Feminist interpreters tend to adopt this counter-cultural method, placing more weight on a scriptural witness that emphasizes the equality of women within a patriarchal context. In “The Feminist and the Bible: Hermeneutical Alternatives,” Carolyn Osiek provides a typology of feminist interpretive approaches. She identifies five types: rejectionist, loyalist, revisionist, sublimationist, and liberationist. I’ll refer you to her work for its fine analysis; I mention the types here because reflecting on them helped me clarify my own approach as both revisionist and liberationist.**
Feminist revisionists contend that the Bible and the Christian tradition more generally have been male-dominated and discriminatory towards women, but also assert that there is divine revelation or biblical truth that can be separated from this patriarchal pattern. There is a conviction behind this approach that God stands with those who are oppressed and against social structures and cultural systems that privilege some classes of people at the expense of others simply because of their association with that class (and by “class,” I’m referring to group classifications like race, gender, sexual orientation, religion or national origin).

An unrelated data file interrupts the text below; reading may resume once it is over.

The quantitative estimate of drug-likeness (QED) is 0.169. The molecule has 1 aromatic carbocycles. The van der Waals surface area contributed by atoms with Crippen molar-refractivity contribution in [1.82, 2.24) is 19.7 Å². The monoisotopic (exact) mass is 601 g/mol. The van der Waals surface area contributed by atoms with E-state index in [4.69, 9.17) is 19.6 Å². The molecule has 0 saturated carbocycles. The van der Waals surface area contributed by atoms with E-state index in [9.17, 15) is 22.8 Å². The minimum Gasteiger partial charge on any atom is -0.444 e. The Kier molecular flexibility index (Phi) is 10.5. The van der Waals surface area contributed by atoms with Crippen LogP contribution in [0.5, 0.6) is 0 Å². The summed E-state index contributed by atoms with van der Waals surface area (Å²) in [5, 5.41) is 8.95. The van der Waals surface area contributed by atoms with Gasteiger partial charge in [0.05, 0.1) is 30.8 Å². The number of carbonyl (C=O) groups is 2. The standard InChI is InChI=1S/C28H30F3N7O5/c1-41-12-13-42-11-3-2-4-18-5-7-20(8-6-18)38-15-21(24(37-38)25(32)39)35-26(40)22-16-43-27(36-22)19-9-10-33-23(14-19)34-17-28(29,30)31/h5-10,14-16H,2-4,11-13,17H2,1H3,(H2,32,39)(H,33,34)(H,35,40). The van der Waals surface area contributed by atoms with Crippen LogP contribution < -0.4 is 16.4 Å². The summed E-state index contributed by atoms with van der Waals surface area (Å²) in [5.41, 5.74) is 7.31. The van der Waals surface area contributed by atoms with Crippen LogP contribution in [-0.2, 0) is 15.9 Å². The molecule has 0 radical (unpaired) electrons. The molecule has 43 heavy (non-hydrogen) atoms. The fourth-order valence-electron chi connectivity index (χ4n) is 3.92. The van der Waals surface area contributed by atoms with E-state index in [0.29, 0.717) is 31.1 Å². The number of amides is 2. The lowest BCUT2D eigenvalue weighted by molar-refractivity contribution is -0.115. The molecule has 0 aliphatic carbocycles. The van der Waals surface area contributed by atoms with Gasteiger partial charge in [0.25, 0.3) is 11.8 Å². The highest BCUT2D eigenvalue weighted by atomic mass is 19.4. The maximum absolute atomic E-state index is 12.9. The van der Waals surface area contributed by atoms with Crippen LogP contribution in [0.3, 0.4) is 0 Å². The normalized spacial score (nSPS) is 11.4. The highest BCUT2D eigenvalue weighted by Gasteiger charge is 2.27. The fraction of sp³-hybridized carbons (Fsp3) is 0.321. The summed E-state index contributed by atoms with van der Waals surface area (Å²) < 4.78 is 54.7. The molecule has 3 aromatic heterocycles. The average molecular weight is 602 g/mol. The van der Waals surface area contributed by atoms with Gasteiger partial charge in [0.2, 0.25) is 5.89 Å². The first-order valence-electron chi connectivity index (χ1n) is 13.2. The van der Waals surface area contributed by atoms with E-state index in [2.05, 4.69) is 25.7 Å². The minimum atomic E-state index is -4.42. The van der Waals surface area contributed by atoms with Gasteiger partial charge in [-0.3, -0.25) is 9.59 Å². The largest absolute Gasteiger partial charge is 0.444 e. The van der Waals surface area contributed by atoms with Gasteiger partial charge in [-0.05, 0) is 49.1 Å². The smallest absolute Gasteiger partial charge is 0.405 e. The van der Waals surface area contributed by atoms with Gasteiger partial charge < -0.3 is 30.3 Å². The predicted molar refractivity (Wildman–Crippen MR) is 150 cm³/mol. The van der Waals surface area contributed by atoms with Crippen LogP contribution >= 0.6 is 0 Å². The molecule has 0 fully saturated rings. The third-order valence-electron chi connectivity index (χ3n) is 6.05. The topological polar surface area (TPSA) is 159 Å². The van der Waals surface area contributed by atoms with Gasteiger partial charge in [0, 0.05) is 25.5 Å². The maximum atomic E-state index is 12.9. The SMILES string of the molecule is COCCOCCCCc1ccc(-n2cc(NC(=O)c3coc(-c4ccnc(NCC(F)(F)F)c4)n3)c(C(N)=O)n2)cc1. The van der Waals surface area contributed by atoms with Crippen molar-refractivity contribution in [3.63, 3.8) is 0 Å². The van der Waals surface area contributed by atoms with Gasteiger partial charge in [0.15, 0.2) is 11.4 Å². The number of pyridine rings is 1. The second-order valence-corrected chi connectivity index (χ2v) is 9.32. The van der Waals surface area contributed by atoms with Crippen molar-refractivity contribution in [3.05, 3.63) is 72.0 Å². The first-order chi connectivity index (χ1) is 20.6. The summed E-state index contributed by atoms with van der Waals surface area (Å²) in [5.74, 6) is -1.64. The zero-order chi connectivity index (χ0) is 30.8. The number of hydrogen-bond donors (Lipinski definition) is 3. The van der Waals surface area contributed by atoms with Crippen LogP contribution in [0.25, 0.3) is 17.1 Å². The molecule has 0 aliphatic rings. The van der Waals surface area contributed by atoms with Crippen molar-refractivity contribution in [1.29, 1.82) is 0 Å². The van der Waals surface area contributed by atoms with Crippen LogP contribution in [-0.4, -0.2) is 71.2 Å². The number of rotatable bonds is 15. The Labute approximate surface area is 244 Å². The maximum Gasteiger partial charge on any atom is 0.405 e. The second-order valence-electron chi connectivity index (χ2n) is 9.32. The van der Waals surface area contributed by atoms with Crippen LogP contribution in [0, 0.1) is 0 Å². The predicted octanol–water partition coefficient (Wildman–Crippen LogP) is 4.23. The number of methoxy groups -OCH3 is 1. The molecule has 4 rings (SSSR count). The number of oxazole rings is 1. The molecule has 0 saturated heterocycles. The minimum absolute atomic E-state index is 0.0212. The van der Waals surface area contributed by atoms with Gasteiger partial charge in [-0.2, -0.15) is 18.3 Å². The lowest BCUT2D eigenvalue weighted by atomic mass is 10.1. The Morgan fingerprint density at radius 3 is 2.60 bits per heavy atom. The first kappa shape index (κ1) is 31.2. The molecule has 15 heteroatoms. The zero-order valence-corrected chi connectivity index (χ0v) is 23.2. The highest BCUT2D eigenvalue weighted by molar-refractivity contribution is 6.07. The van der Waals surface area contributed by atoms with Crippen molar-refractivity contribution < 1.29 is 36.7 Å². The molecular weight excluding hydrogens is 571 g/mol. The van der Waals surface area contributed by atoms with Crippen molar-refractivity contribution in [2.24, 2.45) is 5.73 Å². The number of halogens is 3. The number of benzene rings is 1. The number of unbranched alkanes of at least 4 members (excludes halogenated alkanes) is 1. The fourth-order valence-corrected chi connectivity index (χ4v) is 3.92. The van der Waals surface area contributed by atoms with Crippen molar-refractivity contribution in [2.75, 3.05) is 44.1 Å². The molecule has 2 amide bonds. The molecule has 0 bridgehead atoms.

Rosemary Radford Ruether states a perspective that fits within this revisionist typology in her groundbreaking work Sexism and God-Talk: Towards a Feminist Theology:
Theologically speaking whatever diminishes or denies the full humanity of women must be presumed not to reflect the divine or an authentic relation to the divine, or to reflect the authentic nature of thing, or to be the message or work of an authentic redeemer or a community of redemption.
This negative principle also implies the positive principle: what does promote the full humanity of women is of the Holy, it does reflect true relation to the divine, it is the true nature of things, the authentic message of redemption.